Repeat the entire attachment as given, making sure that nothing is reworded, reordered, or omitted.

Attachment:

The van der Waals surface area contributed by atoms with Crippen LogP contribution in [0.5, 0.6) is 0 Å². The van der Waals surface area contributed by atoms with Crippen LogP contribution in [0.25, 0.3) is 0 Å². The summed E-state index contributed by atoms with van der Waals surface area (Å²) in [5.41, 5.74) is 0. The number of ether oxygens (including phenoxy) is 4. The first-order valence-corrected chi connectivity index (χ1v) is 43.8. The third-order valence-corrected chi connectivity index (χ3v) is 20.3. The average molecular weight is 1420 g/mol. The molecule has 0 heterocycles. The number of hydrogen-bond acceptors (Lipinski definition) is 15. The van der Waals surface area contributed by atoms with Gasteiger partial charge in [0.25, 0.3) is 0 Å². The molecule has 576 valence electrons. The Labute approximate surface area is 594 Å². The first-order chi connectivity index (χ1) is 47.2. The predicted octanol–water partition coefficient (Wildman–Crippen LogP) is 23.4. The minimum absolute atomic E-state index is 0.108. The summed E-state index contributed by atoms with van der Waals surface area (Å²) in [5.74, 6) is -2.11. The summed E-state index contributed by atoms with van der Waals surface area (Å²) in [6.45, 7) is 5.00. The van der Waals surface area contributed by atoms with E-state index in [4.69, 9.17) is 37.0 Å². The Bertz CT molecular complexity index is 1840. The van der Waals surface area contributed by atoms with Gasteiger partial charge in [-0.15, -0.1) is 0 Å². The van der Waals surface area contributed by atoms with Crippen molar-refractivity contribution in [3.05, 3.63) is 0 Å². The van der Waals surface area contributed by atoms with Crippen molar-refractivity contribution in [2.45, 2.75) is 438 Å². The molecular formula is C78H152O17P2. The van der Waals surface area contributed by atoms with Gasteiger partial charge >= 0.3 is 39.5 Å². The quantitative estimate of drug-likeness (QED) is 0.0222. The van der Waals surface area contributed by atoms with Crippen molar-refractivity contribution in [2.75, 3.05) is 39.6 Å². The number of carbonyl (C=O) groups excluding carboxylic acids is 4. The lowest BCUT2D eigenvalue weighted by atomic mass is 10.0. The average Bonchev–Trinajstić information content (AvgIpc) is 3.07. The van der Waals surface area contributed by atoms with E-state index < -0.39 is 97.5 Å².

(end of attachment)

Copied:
The van der Waals surface area contributed by atoms with Crippen LogP contribution in [0.5, 0.6) is 0 Å². The van der Waals surface area contributed by atoms with Crippen LogP contribution in [0.25, 0.3) is 0 Å². The summed E-state index contributed by atoms with van der Waals surface area (Å²) in [5.41, 5.74) is 0. The number of ether oxygens (including phenoxy) is 4. The first-order valence-corrected chi connectivity index (χ1v) is 43.8. The third-order valence-corrected chi connectivity index (χ3v) is 20.3. The average molecular weight is 1420 g/mol. The molecule has 0 heterocycles. The number of hydrogen-bond acceptors (Lipinski definition) is 15. The van der Waals surface area contributed by atoms with Gasteiger partial charge in [0.25, 0.3) is 0 Å². The molecule has 576 valence electrons. The Labute approximate surface area is 594 Å². The first-order chi connectivity index (χ1) is 47.2. The predicted octanol–water partition coefficient (Wildman–Crippen LogP) is 23.4. The minimum absolute atomic E-state index is 0.108. The summed E-state index contributed by atoms with van der Waals surface area (Å²) in [5.74, 6) is -2.11. The summed E-state index contributed by atoms with van der Waals surface area (Å²) in [6.45, 7) is 5.00. The van der Waals surface area contributed by atoms with E-state index in [4.69, 9.17) is 37.0 Å². The Bertz CT molecular complexity index is 1840. The van der Waals surface area contributed by atoms with Gasteiger partial charge in [-0.15, -0.1) is 0 Å². The van der Waals surface area contributed by atoms with Crippen molar-refractivity contribution in [3.05, 3.63) is 0 Å². The van der Waals surface area contributed by atoms with Crippen molar-refractivity contribution in [2.45, 2.75) is 438 Å². The molecular formula is C78H152O17P2. The van der Waals surface area contributed by atoms with Gasteiger partial charge >= 0.3 is 39.5 Å². The quantitative estimate of drug-likeness (QED) is 0.0222. The van der Waals surface area contributed by atoms with Crippen molar-refractivity contribution in [2.75, 3.05) is 39.6 Å². The number of carbonyl (C=O) groups excluding carboxylic acids is 4. The lowest BCUT2D eigenvalue weighted by atomic mass is 10.0. The average Bonchev–Trinajstić information content (AvgIpc) is 3.07. The van der Waals surface area contributed by atoms with E-state index < -0.39 is 97.5 Å².